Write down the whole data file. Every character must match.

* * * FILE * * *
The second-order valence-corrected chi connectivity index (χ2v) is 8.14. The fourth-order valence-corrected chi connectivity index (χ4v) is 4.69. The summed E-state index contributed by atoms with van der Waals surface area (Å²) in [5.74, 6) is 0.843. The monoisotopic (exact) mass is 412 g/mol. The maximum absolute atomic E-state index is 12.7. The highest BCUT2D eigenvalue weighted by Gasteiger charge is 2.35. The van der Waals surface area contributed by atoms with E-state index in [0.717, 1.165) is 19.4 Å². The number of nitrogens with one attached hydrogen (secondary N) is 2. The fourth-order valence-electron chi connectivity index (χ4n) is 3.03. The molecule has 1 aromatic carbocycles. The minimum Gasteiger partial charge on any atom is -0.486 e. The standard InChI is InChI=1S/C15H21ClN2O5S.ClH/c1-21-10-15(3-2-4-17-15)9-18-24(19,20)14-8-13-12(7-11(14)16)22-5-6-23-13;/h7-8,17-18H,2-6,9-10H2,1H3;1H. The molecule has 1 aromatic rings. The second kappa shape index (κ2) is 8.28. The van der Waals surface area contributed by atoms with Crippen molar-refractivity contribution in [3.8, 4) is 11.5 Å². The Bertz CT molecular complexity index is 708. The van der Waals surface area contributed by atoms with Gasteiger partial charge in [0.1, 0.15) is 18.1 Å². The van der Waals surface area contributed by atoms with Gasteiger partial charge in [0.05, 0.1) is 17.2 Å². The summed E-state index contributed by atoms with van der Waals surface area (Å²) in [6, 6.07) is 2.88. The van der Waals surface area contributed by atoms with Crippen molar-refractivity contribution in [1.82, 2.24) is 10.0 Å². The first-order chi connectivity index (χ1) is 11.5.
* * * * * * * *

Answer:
The second-order valence-corrected chi connectivity index (χ2v) is 8.14. The fourth-order valence-corrected chi connectivity index (χ4v) is 4.69. The summed E-state index contributed by atoms with van der Waals surface area (Å²) in [5.74, 6) is 0.843. The monoisotopic (exact) mass is 412 g/mol. The maximum absolute atomic E-state index is 12.7. The highest BCUT2D eigenvalue weighted by Gasteiger charge is 2.35. The van der Waals surface area contributed by atoms with E-state index in [0.717, 1.165) is 19.4 Å². The number of nitrogens with one attached hydrogen (secondary N) is 2. The fourth-order valence-electron chi connectivity index (χ4n) is 3.03. The molecule has 1 aromatic carbocycles. The minimum Gasteiger partial charge on any atom is -0.486 e. The standard InChI is InChI=1S/C15H21ClN2O5S.ClH/c1-21-10-15(3-2-4-17-15)9-18-24(19,20)14-8-13-12(7-11(14)16)22-5-6-23-13;/h7-8,17-18H,2-6,9-10H2,1H3;1H. The molecule has 1 aromatic rings. The second kappa shape index (κ2) is 8.28. The van der Waals surface area contributed by atoms with Crippen molar-refractivity contribution in [3.8, 4) is 11.5 Å². The Bertz CT molecular complexity index is 708. The van der Waals surface area contributed by atoms with Gasteiger partial charge in [0.1, 0.15) is 18.1 Å². The van der Waals surface area contributed by atoms with Gasteiger partial charge in [0.05, 0.1) is 17.2 Å². The summed E-state index contributed by atoms with van der Waals surface area (Å²) in [6, 6.07) is 2.88. The van der Waals surface area contributed by atoms with Crippen molar-refractivity contribution in [1.82, 2.24) is 10.0 Å². The first-order chi connectivity index (χ1) is 11.5.